And because once-a-journalist-always-a-journalist the book’s greatest moments come when Kellaway the journalist observes Kellaway the teacher and deftly describes her own humiliations when she loses control of her class and the stress of talking to a parent about their child’s poor performance.

When Kellaway was a child she attended the Camden School for Girls where her mother taught English. When she meets people she knew at school most don’t remember her but they remember her mother. Her mother’s death, almost a decade before she took the plunge, was the first time quitting the FT crossed her mind. She made up her mind when her father died.

Kellaway’s own daughter, Rose, also became a teacher. Unlike the Now Teach troupe Rose went straight into teaching after university. It is not right to feel jealous of your children says Kellaway but recounts how along with pride she did feel envy when a particularly difficult boy gave Rose a Christmas card on which he’d written “You’re awesome, Miss”.

One evening, after they had become colleagues, Kellaway begins to recount a difficult conversation she had with the parent of one of her worst Year 11 students. Rose interrupts her: “Mum, let’s not talk about school stuff.” Rose, writes Kellaway, “had spent ten hours at the coal face in a much tougher school than mine. And now she wants some life. I, on the other hand, am still new enough to teaching and still so in thrall to the whole thing I don’t want any other life at all”.

Kellaway confesses that she decided to leave her job at the FT because she wasn’t getting better at what she did. Her writing, she claimed, was no better than what it used to be. In fact, sometimes she thought it had actually gotten worse. On the evidence of this book that is bullshit.


2. Now Teach:

Photo from the Now Teach website



A month before the fall of Kabul, president Recep Tayyip Erdogan proposed that Turkish non-combat forces there stay beyond the agreed withdrawal deadline. The Taliban warned that despite ‘historic, cultural and religious bonds with the Muslim people of Turkey’, they would view such a move as a continuation of the occupation of Afghanistan.

Despite the snub and the anticipated migratory pressure on Turkey the Afghan crisis has played into Erdogan’s hands domestically as well as in terms of his geopolitical ambitions. With the help of the Turkish media the crisis has deflected attention from his mounting difficulties at home, it has made him strategically more useful for the US and, crucially, it has reignited Europe’s migratory phobia.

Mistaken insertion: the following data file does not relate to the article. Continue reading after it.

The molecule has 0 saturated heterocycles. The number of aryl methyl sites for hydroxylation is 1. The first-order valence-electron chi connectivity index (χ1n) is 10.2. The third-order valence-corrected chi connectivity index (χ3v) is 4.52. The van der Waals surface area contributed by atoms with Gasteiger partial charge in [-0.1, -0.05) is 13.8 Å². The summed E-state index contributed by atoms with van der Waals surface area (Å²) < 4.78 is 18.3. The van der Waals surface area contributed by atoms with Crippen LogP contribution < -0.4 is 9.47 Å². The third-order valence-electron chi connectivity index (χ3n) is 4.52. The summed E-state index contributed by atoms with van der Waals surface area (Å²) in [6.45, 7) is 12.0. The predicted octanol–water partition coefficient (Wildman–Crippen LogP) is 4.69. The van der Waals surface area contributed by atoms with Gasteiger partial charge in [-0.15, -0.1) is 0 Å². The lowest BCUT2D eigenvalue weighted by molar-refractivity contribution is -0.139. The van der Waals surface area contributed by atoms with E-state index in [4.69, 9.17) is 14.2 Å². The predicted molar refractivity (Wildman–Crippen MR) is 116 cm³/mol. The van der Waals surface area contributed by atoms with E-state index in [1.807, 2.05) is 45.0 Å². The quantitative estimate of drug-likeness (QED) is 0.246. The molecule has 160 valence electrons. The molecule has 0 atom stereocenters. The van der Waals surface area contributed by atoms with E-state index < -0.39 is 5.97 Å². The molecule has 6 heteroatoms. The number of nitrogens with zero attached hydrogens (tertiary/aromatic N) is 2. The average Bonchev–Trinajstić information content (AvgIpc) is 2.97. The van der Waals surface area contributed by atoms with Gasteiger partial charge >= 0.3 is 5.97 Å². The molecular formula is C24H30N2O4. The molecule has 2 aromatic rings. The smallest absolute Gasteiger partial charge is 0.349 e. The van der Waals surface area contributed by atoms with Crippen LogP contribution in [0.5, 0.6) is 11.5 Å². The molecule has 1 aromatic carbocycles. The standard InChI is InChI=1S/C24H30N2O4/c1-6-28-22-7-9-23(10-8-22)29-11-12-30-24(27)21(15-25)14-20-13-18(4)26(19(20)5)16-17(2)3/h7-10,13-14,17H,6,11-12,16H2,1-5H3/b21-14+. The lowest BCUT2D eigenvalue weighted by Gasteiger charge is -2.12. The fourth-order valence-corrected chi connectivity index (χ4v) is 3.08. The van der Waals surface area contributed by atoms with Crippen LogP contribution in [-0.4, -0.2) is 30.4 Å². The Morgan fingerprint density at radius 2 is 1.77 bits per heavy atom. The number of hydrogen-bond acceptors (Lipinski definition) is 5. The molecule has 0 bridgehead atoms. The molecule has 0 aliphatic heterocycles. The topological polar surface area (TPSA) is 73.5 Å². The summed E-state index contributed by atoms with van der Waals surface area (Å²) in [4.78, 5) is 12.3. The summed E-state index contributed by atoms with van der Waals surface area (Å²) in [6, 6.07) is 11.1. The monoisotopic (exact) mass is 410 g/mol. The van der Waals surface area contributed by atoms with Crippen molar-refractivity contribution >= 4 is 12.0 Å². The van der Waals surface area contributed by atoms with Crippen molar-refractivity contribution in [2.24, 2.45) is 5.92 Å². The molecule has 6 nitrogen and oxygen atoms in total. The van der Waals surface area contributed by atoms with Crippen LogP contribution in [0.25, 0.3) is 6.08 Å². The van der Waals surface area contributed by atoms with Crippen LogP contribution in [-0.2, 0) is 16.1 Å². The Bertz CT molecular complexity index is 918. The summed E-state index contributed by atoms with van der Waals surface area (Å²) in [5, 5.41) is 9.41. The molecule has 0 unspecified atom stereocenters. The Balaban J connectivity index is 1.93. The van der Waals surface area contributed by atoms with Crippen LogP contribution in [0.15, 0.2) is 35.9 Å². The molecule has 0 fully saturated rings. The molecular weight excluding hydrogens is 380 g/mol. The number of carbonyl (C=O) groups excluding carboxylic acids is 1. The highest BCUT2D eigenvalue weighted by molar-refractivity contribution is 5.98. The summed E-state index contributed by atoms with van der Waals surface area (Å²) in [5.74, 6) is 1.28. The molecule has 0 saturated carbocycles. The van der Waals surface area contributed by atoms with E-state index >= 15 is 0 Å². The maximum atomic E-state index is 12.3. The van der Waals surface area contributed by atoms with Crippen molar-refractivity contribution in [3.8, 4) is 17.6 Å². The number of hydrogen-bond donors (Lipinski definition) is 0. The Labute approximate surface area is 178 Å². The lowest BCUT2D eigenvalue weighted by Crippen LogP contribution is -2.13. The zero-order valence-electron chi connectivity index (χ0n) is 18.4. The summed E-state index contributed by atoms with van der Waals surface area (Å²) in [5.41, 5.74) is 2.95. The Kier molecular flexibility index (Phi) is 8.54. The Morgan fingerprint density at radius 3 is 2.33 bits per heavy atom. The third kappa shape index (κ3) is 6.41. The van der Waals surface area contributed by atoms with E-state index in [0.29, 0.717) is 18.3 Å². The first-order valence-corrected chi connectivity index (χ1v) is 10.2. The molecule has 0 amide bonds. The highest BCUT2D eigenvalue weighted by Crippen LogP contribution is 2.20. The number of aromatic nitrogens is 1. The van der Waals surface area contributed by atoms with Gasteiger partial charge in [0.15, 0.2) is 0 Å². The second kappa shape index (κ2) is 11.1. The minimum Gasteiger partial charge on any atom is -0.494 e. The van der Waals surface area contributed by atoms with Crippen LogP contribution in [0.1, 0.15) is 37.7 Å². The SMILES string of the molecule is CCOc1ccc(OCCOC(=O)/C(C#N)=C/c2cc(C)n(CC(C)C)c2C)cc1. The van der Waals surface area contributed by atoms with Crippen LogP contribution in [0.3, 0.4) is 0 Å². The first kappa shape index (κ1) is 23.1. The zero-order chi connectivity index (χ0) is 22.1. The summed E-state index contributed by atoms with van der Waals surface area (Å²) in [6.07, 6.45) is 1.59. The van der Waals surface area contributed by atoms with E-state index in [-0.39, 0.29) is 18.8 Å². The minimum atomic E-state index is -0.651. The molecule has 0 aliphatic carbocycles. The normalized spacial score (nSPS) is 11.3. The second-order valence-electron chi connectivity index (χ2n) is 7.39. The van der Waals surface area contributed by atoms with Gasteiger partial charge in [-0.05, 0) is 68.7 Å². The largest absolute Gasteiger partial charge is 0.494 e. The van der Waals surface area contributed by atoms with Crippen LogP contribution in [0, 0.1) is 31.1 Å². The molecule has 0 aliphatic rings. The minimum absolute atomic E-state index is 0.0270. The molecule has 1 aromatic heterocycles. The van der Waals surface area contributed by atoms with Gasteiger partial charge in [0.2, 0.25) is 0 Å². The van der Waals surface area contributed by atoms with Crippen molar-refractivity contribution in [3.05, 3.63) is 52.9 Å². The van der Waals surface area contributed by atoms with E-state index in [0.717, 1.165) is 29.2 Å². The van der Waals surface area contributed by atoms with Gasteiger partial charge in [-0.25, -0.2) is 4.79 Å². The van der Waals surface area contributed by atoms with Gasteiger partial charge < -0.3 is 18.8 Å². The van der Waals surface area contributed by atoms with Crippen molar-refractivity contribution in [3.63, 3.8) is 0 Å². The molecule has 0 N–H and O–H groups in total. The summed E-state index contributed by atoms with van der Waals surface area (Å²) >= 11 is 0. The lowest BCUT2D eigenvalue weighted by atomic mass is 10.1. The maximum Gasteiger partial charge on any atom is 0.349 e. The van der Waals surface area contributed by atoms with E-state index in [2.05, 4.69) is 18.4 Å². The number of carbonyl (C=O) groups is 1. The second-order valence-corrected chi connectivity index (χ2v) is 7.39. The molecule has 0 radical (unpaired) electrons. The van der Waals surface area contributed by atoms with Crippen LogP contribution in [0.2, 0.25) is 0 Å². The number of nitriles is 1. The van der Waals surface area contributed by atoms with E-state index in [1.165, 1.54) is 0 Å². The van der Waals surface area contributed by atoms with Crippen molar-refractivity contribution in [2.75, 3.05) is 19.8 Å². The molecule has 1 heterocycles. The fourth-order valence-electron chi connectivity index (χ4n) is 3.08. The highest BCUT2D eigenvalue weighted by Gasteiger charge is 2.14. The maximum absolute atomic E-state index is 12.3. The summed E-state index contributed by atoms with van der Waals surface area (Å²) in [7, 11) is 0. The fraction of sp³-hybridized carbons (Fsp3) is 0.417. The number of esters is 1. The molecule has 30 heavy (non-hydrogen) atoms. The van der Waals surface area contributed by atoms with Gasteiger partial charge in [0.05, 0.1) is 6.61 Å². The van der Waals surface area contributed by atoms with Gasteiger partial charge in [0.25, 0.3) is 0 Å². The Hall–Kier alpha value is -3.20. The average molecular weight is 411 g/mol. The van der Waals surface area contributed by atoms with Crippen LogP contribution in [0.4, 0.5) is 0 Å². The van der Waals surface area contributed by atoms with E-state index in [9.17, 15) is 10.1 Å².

No one will be in the mood to get tough with him now. Not that anything the EU has said or done over the years has restrained his misguided imperialism or domestic despotism.

To a large degree Erdogan’s unbroken 19-year rule has rested on his capacity to impose his narratives through the near total control of Turkey’s media. Reporters without Borders found that 90 percent of Turkish media are controlled by the government1. The Committee to Protect Journalists counts 37 Turkish journalists in jail2. In the coming weeks a Social Media Directorate will be established under the guise of regulating digital media3.

Despite this stranglehold the gap between his AK Party and the opposition CHP stands at 8.2 percent, the narrowest on record according to July polling monitored by Michael Sercan Daventry, a British-Turkish journalist4. It stood at 20 percent in the 2018 elections.

The British analyst Robert Ellis reported that the mood in Turkey is grim and “like the wildfires which destroyed the country’s forests it doesn’t take more than a spark to set off an explosion”. He quoted editorial sources as saying that “Drop by drop, the fury against Erdogan’s rule is accumulating.”